|Publication number||US4963256 A|
|Application number||US 07/210,859|
|Publication date||Oct 16, 1990|
|Filing date||Jun 24, 1988|
|Priority date||Jul 5, 1984|
|Also published as||CA1290701C|
|Publication number||07210859, 210859, US 4963256 A, US 4963256A, US-A-4963256, US4963256 A, US4963256A|
|Inventors||Jerald C. Nelson|
|Original Assignee||Nichols Institute Diagnostics|
|Export Citation||BiBTeX, EndNote, RefMan|
|Patent Citations (16), Non-Patent Citations (8), Referenced by (13), Classifications (14), Legal Events (12)|
|External Links: USPTO, USPTO Assignment, Espacenet|
This application is a continuation of application Ser. No. 750,670, filed July 2, 1985, which is a continuation-in-part of Ser. No. 627,894, filed July 5, 1984, both now abandoned.
This invention relates to dialysis cells. More particularly, the invention relates to a disposable cell that is economical to manufacture and easy to use.
There has been an effort over the last 10 years to develop for clinical and clinical research laboratories some method of estimating free hormone concentrations other than by measuring them indirectly. Equilibrium dialysis is regarded as the best method of separating protein-bound ligand from free ligand, and is used particularly in the thyroid field where iodinated tracers are used. However, it is considered to be a cumbersome procedure, difficult to do, and entirely outside the purview of routine clinical chemistry.
Two factors have contributed to this. One is that there is a mystique about how to measure the dialyzable fraction of thyroxine, which involves equilibrium dialysis of serum to which a tracer amount of radioiodine labelled thyroxine has been added. That mystique is, in part, due to a less than fully understood de-iodination of thyroxine that occurs immediately after its preparation. If a laboratory were to buy radio-iodine labelled thyroxine from a company that sells radio nuclides, by the time the shipment got to the laboratory, the product would be contaminated with radio-iodides and some radio-iodine labelled thyroxines. There are methods available for repurifying that material in the laboratory just before its use; however, during the incubation (which is necessary to achieve equilibrium), further de-iodination occurs, so that the dialysate radioactivity is always made up of at least two molecular species: radio-iodide, which may have been generated during the dialysis incubation, and the radio-iodine labelled thyroxine. The relationship of the one molecular species to the other varies depending on the clinical state of the patient from whom the serum is taken.
With respect to the dialysis itself, published studies indicate that it is important to hold the chemical composition of the serum during dialysis at a physiologic constant. In an effort to get around this iodide contamination problem, and because iodide is not found in serum proteins, almost all dialysis chemistries previously devised for the measurement of free hormones, including thyroxine, employ simple buffers that radically distort the ionic environment of the serum proteins and dilute the serum proteins. As a result, one cannot obtain an accurate measurement of, for example, the dialyzable free thyroxine fraction using undiluted serum samples, unless a large dialysate volume is used to dilute out the iodide.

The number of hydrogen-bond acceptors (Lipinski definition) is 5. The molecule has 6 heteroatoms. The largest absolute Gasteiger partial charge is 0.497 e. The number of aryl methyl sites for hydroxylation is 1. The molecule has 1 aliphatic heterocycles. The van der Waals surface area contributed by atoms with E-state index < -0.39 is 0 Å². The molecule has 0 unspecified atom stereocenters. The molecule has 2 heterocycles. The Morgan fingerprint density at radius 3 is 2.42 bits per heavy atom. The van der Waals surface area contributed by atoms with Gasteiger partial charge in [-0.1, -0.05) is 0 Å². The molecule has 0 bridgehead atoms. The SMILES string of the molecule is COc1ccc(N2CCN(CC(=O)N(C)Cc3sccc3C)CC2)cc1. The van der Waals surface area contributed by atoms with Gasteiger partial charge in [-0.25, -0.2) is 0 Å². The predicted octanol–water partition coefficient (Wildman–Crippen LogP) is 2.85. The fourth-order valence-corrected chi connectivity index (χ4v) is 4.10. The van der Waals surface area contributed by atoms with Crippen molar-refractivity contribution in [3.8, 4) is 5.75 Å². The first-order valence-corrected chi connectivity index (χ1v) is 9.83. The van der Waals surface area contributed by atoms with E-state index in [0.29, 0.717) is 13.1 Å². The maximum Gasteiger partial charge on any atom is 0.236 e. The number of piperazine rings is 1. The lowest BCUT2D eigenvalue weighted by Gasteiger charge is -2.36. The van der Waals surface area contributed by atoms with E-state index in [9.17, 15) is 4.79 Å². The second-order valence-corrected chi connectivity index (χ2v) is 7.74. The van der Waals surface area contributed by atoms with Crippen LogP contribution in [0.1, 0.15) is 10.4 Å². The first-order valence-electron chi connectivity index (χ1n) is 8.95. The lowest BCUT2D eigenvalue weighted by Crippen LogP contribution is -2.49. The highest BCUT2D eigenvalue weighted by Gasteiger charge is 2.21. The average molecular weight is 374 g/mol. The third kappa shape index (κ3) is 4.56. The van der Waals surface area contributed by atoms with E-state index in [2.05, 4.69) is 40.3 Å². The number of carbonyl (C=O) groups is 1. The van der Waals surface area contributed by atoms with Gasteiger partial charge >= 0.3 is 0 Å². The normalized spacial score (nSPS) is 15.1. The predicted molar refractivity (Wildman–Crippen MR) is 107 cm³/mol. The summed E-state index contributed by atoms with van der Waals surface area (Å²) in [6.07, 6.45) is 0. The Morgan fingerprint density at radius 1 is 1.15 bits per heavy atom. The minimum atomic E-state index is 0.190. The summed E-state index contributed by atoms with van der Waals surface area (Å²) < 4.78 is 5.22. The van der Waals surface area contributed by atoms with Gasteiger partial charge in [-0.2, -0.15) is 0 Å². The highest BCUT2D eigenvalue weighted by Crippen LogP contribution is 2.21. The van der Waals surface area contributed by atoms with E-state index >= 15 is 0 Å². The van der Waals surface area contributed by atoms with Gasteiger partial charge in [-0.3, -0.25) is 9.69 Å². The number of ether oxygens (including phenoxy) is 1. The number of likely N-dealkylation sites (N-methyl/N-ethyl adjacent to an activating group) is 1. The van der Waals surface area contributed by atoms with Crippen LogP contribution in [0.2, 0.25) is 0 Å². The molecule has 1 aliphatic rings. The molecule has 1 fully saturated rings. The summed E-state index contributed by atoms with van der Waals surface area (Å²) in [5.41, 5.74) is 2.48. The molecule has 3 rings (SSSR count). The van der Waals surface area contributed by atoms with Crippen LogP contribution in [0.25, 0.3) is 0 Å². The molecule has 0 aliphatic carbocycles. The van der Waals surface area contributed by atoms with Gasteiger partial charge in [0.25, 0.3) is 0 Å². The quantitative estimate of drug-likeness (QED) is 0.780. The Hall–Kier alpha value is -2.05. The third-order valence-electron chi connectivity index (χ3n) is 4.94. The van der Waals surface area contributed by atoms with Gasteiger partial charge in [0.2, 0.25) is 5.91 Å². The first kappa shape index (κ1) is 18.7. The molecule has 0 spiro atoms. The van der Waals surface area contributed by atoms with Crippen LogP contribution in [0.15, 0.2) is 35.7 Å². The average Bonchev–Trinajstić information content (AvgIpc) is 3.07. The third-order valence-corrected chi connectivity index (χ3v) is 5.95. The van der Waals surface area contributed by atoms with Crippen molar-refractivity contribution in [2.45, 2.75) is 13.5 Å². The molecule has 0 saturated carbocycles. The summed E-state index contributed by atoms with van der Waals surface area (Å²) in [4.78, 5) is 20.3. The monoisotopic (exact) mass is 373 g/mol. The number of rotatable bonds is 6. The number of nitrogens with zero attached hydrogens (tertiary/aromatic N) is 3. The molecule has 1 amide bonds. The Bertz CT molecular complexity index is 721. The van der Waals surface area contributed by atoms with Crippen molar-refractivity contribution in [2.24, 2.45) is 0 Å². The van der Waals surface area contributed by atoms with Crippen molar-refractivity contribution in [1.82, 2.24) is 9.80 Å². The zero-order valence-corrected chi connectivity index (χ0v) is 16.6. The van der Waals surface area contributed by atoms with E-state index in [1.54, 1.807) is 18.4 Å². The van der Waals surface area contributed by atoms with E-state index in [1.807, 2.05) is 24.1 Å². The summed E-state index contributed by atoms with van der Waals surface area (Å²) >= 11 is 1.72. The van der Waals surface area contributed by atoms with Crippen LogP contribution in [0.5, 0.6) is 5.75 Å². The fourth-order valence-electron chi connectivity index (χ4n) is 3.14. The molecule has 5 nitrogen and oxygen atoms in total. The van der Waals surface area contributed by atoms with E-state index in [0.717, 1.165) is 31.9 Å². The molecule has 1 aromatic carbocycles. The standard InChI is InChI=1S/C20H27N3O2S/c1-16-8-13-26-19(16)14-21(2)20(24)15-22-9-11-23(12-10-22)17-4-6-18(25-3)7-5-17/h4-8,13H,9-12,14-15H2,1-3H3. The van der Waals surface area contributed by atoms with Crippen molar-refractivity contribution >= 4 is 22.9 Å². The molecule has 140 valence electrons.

Standard methods for the measurement of free thyroxine in serum involve dialysis to separate the free form from the protein-bound form. The partitioning of thyroxine between the free and bound forms is estimated by the addition of radioiodine-labeled thyroxine to the serum sample prior to dialysis. The dialysis is carried out by using a diluted serum sample and/or a great excess of dialysate volume to assist in controlling pH (which has a profound effect on T4 binding to serum proteins) and to help in minimizing the effect of contaminating iodide which poses a major methodologic difficulty. Direct radioimmunoassays of T4 in serum dialysates in an effort to avoid the tracer T4 induced artifact resulting from spontaneous deiodination and radioiodide contamination of tracer T4 have been described previously.
It has now been discovered that the rate of tracer T4 deiodination during the equilibrium dialysis incubation is different for different sera and that radioiodide contamination of tracer T4 is different in the dialysates of different sera. It has also been discovered that the effect of diluting serum proteins is different on sera from different clinical disorders.
It is clear that it would be desirable to measure free T4 concentrations by a method which distorts the endogenous environment as little as possible. Such a method would employ a direct measurement of free T4 by radioimmunoassay and avoid the addition of radioiodine-labeled T4 tracers. Furthermore, it would dilute the serum sample as little as possible, employ a buffer which is as much like an ultrafiltrate of serum as is possible and carry out the dialysis procedure not only at physiologic temperatures but also in an environment of gases which mimic the physiologic in vivo situation.
In one of its embodiments, the dialysis cell of this invention is designed to accomplish this by allowing the dialysis of a small volume of buffer against a large volume of serum sample in an atmosphere containing physiologic concentrations of blood gases. At the completion of dialysis the dialysate sample for radioimmunoassay quantification can be volumetrically pipetted from the dialysis cell into the RIA tube and the dialysis cell can be discarded.